- The Washington Times - Friday, June 26, 2009


Ceiling debris hurts Capitol policeman

Officials said part of a ceiling collapsed at a congressional office building, injuring a U.S. Capitol Police officer.

D.C. fire department spokesman Alan Etter said an approximately 15-foot piece of plaster fell from the ceiling at about 10 a.m. Thursday in the Cannon House Office Building.

A Capitol Police officer was hit and suffered a minor injury to his shoulder. No other injuries have been reported, and Mr. Etter said the building is sound.

Metro warns of robbery rise

Metro is urging riders to guard their belongings following a recent jump in the number of robberies in the transit system.

Metro officials said transit police have arrested 27 robbery suspects in less than two months. Although crime has stayed low, they say there were more than 580 robberies last year. That’s up from 445 robberies reported in 2007.

As of last month, there have been 313 robberies this year.

City hospitals, rescuers to run drill

D.C. hospitals, clinics and nursing homes are planning an emergency drill with the fire department and city agencies to test their preparedness to handle a major crisis.

The drill is set for Friday at RFK Stadium and other sites. Emergency responders will test their communication, evacuation and transportation plans for a simulated large-crowd event at the stadium.

More than 100 drill “victims” will be taken to hospitals for care. Another group of patients will be evacuated from a nursing home.

Washington Hospital Center is expecting to receive nearly 100 drill “victims” to test their capabilities.



New ramps open Friday

Motorists on Interstate 95 north of Baltimore can look out for new ramps connecting the highway with the Beltway.

State highway officials said two new ramps connecting southbound I-95 to eastbound and westbound Interstate 695 will open at 5 a.m. Friday.

The interchange is part of a massive ongoing project to add express toll lanes to I-95. The project is expected to be completed in 2016, although some toll lanes could open before that.

The express toll lanes are expected to give drivers the option of paying more to travel in a less congested area.


Welcome center on I-70 delayed

The State Highway Administration said an $18 million makeover of a Maryland welcome center along Interstate 70 near Myersville is taking longer than expected.

The Hagerstown Herald-Mail reported Thursday that the project originally slated for completion in early fall won’t be done until next April.

Meanwhile, state tourism chief Margot Amelia said her agency closed a temporary welcome center at the Prime Outlets shopping center in Hagerstown after a one-year lease expired at the end of May.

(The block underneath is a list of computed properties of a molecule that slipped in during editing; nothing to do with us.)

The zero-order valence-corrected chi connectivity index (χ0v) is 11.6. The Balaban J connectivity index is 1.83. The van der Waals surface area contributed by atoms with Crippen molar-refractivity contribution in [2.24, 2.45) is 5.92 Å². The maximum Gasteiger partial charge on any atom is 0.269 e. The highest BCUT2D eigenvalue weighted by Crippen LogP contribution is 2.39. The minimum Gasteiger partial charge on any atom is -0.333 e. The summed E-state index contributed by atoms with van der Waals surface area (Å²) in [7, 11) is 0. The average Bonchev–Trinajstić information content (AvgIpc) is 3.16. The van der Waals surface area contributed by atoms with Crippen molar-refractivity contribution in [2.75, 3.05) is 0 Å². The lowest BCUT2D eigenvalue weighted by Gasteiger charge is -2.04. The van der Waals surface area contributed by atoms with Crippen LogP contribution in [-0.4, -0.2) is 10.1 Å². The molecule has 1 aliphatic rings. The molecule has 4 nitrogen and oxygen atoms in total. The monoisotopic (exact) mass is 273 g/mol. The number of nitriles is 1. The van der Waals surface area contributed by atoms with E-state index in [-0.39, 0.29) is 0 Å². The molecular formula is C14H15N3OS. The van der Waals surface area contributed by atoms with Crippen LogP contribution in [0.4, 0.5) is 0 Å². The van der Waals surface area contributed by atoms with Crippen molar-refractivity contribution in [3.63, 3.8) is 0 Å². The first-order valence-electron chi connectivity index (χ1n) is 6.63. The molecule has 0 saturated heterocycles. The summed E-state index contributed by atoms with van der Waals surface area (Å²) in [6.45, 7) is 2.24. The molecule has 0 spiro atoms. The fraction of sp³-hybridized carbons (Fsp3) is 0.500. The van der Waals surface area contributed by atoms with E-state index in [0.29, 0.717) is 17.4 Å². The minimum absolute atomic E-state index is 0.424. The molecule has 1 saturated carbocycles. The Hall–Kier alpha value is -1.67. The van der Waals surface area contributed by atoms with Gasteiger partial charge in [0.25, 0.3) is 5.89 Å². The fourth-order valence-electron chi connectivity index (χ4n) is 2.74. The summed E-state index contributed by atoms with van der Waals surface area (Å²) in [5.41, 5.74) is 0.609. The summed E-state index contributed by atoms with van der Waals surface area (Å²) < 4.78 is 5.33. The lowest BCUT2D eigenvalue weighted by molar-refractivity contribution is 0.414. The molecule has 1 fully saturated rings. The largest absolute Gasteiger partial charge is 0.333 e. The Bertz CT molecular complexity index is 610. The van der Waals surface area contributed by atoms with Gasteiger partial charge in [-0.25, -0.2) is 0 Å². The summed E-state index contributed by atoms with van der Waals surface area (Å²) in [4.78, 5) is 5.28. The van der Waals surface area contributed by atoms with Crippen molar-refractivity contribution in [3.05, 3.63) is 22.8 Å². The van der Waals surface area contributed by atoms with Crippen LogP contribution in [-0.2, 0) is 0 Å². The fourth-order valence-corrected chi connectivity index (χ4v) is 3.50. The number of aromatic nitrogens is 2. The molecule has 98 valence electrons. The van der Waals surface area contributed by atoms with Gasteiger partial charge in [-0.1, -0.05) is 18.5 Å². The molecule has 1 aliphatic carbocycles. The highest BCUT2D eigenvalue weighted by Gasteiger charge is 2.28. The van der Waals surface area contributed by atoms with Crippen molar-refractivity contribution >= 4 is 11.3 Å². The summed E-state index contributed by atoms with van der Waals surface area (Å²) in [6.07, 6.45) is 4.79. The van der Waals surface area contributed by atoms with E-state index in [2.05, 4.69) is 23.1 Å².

Miss Amelia said the temporary center had 40,000 visitors. That’s far short of the 200,000 people who visited the I-70 rest stop annually.


Institute to archive space data

Baltimore’s Space Telescope Science Institute said it will archive data from a NASA probe launched earlier this year to search the cosmos for Earth-like planets.

The Kepler spacecraft will spend the next 3 1/2 years staring nonstop at 100,000 stars in a remote patch of the Milky Way for potentially habitable planets. The institute’s role is to convert raw data from the probe into files that can be analyzed by Kepler researchers and store those files.

The Baltimore institute, which coordinates the use of the Hubble Space Telescope, said its track record of processing and archiving Hubble data led to its selection for the Kepler mission and could lead to roles in other missions.



Ex-professor sex charge advances

A judge has ruled there is enough evidence against a former Liberty University professor accused of a sex crime to send the charge to a grand jury for consideration.

The ruling came Wednesday after a preliminary hearing in Lynchburg General District Court for Joshua Young Moon on a charge of object sexual penetration by force.

The conservative Christian school fired Mr. Moon after he was charged in April with the crime involving one of his students.

The student, a senior, said she took a statistics class from Mr. Moon.

The grand jury meets July 6.


Mack Trucks move to Pennsylvania

Mack Trucks Inc. will move production of its highway truck line from Pulaski County, Va., to Macungie, Pa.

Company officials on Thursday announced the transfer to consolidate its operations. It will begin in September.

Officials said the move will result in job losses at the Dublin plant, but that it’s too early to say how many.

The plant will continue to produce Volvo Trucks North America’s entire product line.

Plant officials said earlier this year that 1,200 were working at the plant. Last year, a Mack Trucks spokesman had estimated a transfer of its line would eliminate 200 jobs from a work force that then stood at 1,400.


Wolf statues return; caterpillars missing

Two wolf statues stolen in Abingdon have reappeared, but three bronze caterpillars taken in nearby Bristol remain missing.

Bristol police Sgt. Steven Crawford said Wednesday that authorities will look into whether the heists are related, because the statues disappeared at about the same time this week.

The fiberglass wolf statues were among 27 painted by local artists and placed around Abingdon to be auctioned in October to benefit the town’s Main Street organization.

Abingdon officials promised that the thieves wouldn’t be charged if the statues were returned, but Sgt. Crawford said the caterpillar snatchers could face felony grand larceny charges.

The missing figures are part of the city’s Caterpillar Crawl, a scavenger hunt inspired by popular children’s book “The Very Hungry Caterpillar” in downtown Bristol.

From wire dispatches and staff reports



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